By Head Coach Travis Davison
At IBJJF Kids Pan Ams this year I was with my friend Rory Singer from SBG in Athens, Georgia, when his son Xander lost a match.
Xander put fantastic effort into his match, but he still lost. He came off the mat crying and nursing an injured arm. When it was time for Xander to get his bronze medal, Rory said to him, “Even daddy takes those home.”
As a coach watching kids BJJ athletes from my gym lose match after match and consoling disappointed children all day, it was frustrating.
I want my students to care and be upset that they lost. That’s always the goal, that they be upset and then use that as motivation train better, try harder, practice, and then try again. I don’t mind hurt feelings as long as it’s not devastating or permanent.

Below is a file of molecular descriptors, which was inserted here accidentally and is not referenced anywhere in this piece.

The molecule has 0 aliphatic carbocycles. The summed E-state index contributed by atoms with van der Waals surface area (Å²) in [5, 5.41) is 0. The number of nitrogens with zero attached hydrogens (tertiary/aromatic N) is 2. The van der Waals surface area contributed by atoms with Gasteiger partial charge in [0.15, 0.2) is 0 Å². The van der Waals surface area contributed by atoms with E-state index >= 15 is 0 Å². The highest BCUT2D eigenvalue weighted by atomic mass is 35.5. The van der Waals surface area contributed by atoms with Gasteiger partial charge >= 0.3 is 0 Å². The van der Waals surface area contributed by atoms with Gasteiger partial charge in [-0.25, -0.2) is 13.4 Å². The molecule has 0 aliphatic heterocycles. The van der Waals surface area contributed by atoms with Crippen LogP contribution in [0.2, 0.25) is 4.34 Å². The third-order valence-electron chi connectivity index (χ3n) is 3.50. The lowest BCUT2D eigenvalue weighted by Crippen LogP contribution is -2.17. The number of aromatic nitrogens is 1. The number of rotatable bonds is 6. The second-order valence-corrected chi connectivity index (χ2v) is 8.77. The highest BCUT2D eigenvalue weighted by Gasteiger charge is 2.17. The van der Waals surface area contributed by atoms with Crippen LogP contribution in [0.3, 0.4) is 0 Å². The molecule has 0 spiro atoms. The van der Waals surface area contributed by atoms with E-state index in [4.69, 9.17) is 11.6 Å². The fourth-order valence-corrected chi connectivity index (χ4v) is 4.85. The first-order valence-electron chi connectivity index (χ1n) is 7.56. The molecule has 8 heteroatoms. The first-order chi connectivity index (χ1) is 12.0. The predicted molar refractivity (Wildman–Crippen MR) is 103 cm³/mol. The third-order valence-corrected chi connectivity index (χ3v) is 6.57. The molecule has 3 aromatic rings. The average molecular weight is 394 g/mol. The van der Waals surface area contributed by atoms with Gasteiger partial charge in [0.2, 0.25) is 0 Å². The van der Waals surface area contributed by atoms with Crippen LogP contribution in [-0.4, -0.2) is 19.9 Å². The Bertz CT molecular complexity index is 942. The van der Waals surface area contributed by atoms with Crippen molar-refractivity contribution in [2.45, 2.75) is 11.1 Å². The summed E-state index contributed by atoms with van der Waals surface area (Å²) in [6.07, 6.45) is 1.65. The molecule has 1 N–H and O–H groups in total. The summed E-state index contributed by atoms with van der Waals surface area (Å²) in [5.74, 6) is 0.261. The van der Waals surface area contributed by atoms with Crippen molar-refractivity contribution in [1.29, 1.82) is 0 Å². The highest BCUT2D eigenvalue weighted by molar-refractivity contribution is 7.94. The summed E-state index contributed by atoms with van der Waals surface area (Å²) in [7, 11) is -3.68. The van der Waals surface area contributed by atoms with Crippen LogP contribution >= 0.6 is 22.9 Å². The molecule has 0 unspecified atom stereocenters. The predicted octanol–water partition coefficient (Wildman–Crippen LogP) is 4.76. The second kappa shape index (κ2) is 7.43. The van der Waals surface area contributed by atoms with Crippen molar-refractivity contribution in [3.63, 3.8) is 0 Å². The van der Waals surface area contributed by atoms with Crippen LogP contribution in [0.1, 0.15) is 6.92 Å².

But I don’t want them to feel so disappointed that they feel like a failure. That’s hard even for adults to do, but with kids it’s even more difficult.
For kids BJJ, competition is one of the best lessons in failure.
It teaches kids that they can try their best and fail, and it isn’t the end. It’s just part of the process.
Failure is a big part of the road to success.
When we travel to tournaments in Washington and Oregon, Nevada and California, competing with kids BJJ athletes from all over the world, this is what I want your child to take away from the experience.
Your child will only be successful when they’ve also learned to face failure.
They need to pick themselves up when they’ve been bested by an opponent.
They need to recognize that they fell short so they can learn from those mistakes rather than run from them.
They need to learn that they can take risks and fail and not be devastated so they can get back up again.
The next time that Xander and the other Growing Gorillas train for a tournament, they will train to be smarter and stronger than they were at Pan Ams.
That is the true mark of a winner.